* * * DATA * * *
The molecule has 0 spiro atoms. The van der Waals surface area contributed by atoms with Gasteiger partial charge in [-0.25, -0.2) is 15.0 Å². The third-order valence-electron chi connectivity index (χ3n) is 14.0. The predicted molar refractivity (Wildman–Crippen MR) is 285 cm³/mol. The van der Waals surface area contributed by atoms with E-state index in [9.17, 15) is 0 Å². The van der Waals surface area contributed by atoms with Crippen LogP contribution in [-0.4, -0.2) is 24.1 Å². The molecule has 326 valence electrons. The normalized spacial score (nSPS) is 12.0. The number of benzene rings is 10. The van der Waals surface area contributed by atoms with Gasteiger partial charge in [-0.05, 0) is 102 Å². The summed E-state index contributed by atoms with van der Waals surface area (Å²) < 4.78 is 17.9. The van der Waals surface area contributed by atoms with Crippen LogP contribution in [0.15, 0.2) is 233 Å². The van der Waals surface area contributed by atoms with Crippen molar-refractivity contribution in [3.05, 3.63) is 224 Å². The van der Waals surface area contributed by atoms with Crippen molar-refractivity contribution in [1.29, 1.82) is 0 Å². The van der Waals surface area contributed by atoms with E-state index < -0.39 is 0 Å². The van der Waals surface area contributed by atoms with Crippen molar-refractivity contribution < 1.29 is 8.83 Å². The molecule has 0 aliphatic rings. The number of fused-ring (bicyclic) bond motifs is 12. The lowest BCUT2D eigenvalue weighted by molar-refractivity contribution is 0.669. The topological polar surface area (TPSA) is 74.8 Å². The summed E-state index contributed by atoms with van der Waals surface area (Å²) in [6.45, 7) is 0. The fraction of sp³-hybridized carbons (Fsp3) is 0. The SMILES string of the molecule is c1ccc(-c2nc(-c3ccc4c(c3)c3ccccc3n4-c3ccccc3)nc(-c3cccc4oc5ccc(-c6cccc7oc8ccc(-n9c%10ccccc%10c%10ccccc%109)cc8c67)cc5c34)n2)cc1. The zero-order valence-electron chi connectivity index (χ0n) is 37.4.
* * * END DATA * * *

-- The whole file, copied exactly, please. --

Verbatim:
The molecule has 0 spiro atoms. The van der Waals surface area contributed by atoms with Gasteiger partial charge in [-0.25, -0.2) is 15.0 Å². The third-order valence-electron chi connectivity index (χ3n) is 14.0. The predicted molar refractivity (Wildman–Crippen MR) is 285 cm³/mol. The van der Waals surface area contributed by atoms with E-state index in [9.17, 15) is 0 Å². The van der Waals surface area contributed by atoms with Crippen LogP contribution in [-0.4, -0.2) is 24.1 Å². The molecule has 326 valence electrons. The normalized spacial score (nSPS) is 12.0. The number of benzene rings is 10. The van der Waals surface area contributed by atoms with Gasteiger partial charge in [-0.05, 0) is 102 Å². The summed E-state index contributed by atoms with van der Waals surface area (Å²) < 4.78 is 17.9. The van der Waals surface area contributed by atoms with Crippen LogP contribution in [0.15, 0.2) is 233 Å². The van der Waals surface area contributed by atoms with Crippen molar-refractivity contribution in [3.05, 3.63) is 224 Å². The van der Waals surface area contributed by atoms with Crippen molar-refractivity contribution in [1.29, 1.82) is 0 Å². The van der Waals surface area contributed by atoms with E-state index < -0.39 is 0 Å². The van der Waals surface area contributed by atoms with Crippen molar-refractivity contribution < 1.29 is 8.83 Å². The molecule has 0 aliphatic rings. The number of fused-ring (bicyclic) bond motifs is 12. The lowest BCUT2D eigenvalue weighted by molar-refractivity contribution is 0.669. The topological polar surface area (TPSA) is 74.8 Å². The summed E-state index contributed by atoms with van der Waals surface area (Å²) in [6.45, 7) is 0. The fraction of sp³-hybridized carbons (Fsp3) is 0. The SMILES string of the molecule is c1ccc(-c2nc(-c3ccc4c(c3)c3ccccc3n4-c3ccccc3)nc(-c3cccc4oc5ccc(-c6cccc7oc8ccc(-n9c%10ccccc%10c%10ccccc%109)cc8c67)cc5c34)n2)cc1. The zero-order valence-electron chi connectivity index (χ0n) is 37.4.